Lawsuit filed over union's fee to handle grievances

In one of the first challenges to a union’s response to Michigan’s right-to-work legislation, the Mackinac Center Legal Foundation filed a complaint on Aug. 22 alleging that Teamsters Local 214’s policy of requiring employees to pay a fee for handling grievances and arbitration, but exempting employees who are members in good standing, is unlawful because it violates the Public Employment Relations Act and the union’s duty of fair representation obligations.

According to Cliff Hammond, an attorney with Detroit-based employment law firm Nemeth Burwell PC and an expert on Michigan’s right-to-work law, this is the first legal challenge since right-to-work went into effect early this year to the Teamsters’ policy of charging non-dues paying members to handle a “grievance.”

“Under the new amendments made to Michigan’s Public Employment Relations Act, public sector employees cannot be forced, intimidated, threatened, or compelled to become a member of a union or financially support a union, and a person cannot be required to pay dues, fees, or assessments as a condition of obtaining or continuing employment,” said Hammond.  “The complaint alleges that the threat of additional fees is meant to compel public employees to join or remain a union member.”

Hammond noted the complaint also claims the union’s policy violates the requirement that the union represent all employees, not just union members.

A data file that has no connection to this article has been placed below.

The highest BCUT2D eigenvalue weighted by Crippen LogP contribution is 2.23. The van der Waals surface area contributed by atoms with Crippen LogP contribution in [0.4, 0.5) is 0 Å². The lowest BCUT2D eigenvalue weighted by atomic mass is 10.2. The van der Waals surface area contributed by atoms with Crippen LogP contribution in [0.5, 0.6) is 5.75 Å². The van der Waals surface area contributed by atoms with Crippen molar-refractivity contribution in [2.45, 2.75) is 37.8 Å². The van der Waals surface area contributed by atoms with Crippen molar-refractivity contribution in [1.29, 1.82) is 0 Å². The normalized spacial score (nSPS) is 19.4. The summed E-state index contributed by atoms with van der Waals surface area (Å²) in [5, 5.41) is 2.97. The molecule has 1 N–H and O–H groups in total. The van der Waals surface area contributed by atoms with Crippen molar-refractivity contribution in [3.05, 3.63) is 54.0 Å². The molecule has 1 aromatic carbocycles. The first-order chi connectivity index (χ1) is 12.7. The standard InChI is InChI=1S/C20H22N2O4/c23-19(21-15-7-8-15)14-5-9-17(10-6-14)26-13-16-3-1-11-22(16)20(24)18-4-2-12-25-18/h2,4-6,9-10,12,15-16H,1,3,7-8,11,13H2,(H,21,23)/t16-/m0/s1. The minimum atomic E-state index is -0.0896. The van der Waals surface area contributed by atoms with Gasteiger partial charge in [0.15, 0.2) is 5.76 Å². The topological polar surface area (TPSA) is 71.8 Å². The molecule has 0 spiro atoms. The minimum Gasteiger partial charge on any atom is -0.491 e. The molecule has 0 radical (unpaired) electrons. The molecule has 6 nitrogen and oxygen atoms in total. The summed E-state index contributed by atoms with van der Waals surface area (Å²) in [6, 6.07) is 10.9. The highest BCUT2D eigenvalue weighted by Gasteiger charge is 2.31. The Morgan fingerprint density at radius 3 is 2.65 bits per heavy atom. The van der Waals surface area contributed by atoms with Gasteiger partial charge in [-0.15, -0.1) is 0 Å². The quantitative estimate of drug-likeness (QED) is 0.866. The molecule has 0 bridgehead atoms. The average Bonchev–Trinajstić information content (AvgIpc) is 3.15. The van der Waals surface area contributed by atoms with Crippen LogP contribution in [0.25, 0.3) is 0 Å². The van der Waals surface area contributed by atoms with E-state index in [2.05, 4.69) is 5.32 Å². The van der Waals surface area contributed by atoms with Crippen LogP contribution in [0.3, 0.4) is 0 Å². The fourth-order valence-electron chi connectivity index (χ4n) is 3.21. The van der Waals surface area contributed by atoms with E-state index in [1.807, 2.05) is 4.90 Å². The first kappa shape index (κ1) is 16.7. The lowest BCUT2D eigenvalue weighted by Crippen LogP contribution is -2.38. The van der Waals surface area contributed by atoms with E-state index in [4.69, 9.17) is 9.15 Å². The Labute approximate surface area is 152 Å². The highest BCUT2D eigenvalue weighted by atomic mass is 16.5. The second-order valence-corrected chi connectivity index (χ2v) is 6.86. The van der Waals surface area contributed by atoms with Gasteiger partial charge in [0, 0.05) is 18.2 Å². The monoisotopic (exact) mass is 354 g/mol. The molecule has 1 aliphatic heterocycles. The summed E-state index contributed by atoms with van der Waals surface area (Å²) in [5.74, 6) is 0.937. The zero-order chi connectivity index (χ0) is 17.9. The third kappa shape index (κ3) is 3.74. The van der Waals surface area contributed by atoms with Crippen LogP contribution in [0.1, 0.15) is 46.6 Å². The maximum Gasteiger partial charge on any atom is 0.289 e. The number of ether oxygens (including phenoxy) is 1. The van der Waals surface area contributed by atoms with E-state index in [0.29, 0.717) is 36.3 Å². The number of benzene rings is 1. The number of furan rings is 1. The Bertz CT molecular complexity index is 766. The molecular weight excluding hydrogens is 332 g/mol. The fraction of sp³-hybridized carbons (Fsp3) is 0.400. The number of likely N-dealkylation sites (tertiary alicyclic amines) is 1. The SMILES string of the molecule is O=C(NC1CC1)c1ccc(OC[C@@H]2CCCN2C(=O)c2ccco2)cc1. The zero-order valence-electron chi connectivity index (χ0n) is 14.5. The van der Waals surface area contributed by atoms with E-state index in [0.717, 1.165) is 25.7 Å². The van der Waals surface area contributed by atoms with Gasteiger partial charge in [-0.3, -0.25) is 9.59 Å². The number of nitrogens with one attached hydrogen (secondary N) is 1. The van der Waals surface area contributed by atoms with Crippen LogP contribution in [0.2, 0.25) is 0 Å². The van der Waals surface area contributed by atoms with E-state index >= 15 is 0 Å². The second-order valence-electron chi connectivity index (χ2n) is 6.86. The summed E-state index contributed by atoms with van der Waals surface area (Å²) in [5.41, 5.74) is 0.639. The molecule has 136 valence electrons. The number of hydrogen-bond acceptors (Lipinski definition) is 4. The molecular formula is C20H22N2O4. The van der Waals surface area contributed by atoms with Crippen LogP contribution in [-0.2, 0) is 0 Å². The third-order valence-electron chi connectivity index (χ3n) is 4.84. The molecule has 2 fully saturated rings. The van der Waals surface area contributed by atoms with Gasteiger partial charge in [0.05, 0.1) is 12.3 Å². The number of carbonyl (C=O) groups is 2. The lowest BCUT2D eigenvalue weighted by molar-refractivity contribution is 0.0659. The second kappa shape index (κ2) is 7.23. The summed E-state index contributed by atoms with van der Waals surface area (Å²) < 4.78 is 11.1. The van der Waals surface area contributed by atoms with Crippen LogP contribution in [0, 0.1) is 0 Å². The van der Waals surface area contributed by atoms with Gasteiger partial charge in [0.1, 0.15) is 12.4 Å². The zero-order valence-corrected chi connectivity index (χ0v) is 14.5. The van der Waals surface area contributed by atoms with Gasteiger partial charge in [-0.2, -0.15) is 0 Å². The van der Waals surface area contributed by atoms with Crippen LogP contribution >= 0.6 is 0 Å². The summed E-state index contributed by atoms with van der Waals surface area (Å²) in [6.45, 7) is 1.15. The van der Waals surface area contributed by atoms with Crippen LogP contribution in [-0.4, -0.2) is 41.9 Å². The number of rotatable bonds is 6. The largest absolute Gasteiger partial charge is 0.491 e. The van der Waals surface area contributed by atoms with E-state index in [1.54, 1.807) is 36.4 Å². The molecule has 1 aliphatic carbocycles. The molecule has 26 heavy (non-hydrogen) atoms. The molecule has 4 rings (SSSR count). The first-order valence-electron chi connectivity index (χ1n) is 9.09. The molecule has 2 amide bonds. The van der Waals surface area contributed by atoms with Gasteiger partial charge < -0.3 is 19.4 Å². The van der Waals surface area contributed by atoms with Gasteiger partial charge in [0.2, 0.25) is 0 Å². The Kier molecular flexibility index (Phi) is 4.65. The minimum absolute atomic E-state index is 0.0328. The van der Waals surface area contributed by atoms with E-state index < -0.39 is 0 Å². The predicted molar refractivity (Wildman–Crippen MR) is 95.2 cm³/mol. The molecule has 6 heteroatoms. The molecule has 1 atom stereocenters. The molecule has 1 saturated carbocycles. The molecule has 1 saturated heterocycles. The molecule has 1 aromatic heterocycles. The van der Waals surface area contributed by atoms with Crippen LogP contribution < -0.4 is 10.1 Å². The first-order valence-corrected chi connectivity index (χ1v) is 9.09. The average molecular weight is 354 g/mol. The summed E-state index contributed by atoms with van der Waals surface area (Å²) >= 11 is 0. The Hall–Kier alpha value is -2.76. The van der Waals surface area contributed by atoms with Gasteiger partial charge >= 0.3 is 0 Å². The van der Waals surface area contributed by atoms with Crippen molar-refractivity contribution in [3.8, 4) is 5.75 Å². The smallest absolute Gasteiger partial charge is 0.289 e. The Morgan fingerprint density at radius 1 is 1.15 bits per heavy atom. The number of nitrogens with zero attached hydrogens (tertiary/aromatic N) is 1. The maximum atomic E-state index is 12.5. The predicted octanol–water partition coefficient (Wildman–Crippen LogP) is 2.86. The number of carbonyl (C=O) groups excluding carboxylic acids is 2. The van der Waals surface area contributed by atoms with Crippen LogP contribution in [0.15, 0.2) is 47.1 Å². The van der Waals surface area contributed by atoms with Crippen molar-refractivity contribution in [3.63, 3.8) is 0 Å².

“The complaint alleges that compelling nonmembers to pay a fee to provide vital collective bargaining services, specifically grievance handling, is a violation of the union’s duty to represent all employees,” said Hammond. “The complaint also claims the policy discriminates against nonunion members by refusing to process a grievance without assessing the merits of the grievance, in violation of the union’s duty of fair representation.”

Hammond said it will be interesting to see how the court responds.

“The use of fees for representation of non-members is not new nationally, but Michigan’s specific law and this particular policy are what are being challenged,” said Hammond. “It will be interesting to see how the court handles this case, if it all, as it may be under the exclusive jurisdiction of the Michigan Employment Relations Commission for public employees and the National Labor Relations Board for private sector employees.”

Comments

  1. No comments
Sign in to post a comment »